EFFECT OF WATER SALINITY, IBA CONCENTRATION, AND SEASON ON ROOTING OF JAPANESE BOXWOOD CUTTINGS
Shoot tip cuttings of Buxus microphylla 'Japonica' 10 to 12 cm in length were taken in February, April, June, October and December from stock plants grown under 70% full sun. Factorial rooting experiments were conducted consisting of two sources of mist water (electrical conductance of 0.96 to 1.50 and 0.01 to 0.03 mS · cm-1) and five levels of IBA (0, 1 250, 2 500, 5 000, and 10 000 ppm). Cuttings were rooted in a mist propagation bed and then evaluated. Rooting percentages were highest when cuttings were taken in April, June and October. Misting with the low salinity water increased percentage rooting and root fresh weight compare to high salt water, and was most effective for cuttings taken in June and October. Cuttings not treated with IBA had 68% maximum rooting (June) under low salt mist, whereas misting with the high salt water resulted 24% maximum rooting (October). High IBA concentrations (2 500 ppm or greater) generally increased rooting percentage, number of roots per cutting, root length and root fresh weight.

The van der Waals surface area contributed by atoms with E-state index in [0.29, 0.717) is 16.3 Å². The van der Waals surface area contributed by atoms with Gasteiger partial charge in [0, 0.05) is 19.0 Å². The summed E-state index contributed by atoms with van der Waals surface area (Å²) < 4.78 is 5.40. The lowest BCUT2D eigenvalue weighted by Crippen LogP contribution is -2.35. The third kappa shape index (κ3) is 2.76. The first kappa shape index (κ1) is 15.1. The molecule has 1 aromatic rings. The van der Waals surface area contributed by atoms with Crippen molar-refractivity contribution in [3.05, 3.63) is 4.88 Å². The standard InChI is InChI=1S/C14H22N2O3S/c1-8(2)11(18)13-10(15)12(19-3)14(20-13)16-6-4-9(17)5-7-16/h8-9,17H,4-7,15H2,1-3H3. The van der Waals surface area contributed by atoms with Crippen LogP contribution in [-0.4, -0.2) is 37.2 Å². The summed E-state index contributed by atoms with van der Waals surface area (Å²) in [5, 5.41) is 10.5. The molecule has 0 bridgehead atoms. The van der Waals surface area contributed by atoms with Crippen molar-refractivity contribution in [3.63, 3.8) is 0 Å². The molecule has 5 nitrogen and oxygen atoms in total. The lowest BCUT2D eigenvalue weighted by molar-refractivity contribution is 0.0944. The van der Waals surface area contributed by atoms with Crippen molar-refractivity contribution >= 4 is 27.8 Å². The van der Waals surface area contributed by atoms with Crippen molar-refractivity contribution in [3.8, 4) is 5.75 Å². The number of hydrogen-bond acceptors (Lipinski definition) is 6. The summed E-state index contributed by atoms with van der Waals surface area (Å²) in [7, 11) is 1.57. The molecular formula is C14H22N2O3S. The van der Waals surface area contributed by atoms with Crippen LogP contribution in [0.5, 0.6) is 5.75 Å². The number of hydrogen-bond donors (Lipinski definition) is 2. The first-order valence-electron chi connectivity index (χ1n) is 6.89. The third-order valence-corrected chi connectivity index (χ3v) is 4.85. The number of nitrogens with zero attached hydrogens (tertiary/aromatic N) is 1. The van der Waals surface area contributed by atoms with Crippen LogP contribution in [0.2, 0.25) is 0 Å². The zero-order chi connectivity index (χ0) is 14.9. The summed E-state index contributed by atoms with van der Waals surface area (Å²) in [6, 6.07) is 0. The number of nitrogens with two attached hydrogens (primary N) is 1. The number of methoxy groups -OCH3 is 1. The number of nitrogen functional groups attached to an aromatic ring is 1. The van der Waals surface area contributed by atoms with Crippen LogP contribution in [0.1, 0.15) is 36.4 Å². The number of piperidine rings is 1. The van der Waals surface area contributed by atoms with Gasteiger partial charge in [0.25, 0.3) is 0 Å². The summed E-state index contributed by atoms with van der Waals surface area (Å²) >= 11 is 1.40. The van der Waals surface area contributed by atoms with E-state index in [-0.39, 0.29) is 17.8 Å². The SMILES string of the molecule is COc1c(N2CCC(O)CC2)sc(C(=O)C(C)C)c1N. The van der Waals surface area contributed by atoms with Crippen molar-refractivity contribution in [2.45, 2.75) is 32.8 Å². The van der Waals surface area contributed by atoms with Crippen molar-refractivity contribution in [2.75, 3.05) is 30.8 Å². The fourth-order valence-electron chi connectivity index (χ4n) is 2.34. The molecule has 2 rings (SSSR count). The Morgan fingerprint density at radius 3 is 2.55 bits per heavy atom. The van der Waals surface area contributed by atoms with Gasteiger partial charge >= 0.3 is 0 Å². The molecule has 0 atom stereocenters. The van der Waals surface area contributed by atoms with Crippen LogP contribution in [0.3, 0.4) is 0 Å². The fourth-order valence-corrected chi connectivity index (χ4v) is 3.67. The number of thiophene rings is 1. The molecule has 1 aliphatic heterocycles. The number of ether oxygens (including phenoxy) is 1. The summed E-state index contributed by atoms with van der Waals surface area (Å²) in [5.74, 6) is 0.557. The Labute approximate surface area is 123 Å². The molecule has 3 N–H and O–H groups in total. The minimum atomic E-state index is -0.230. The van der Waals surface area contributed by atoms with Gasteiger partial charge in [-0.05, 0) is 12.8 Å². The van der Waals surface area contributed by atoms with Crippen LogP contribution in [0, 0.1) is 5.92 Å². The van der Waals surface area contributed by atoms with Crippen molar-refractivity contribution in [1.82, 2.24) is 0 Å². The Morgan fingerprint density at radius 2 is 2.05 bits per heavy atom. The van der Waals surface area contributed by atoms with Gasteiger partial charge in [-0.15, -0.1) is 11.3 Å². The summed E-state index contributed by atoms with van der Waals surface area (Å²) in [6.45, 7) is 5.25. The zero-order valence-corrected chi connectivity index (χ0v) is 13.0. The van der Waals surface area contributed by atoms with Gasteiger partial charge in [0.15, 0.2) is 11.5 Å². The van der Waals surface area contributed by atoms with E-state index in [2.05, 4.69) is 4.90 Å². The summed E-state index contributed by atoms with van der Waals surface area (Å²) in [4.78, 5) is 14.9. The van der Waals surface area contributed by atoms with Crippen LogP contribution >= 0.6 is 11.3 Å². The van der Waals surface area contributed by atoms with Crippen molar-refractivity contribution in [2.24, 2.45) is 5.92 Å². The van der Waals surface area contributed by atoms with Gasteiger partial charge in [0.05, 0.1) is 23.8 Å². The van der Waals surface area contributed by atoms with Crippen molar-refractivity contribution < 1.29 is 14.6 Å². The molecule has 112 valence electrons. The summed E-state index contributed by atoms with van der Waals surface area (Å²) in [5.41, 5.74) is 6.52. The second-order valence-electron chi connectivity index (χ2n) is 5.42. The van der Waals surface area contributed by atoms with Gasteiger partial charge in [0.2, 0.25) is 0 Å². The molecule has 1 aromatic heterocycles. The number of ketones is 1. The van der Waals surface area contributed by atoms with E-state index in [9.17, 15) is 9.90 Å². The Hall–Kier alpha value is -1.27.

Wang, Y. (1989). EFFECT OF WATER SALINITY, IBA CONCENTRATION, AND SEASON ON ROOTING OF JAPANESE BOXWOOD CUTTINGS. Acta Hortic. 246, 191-198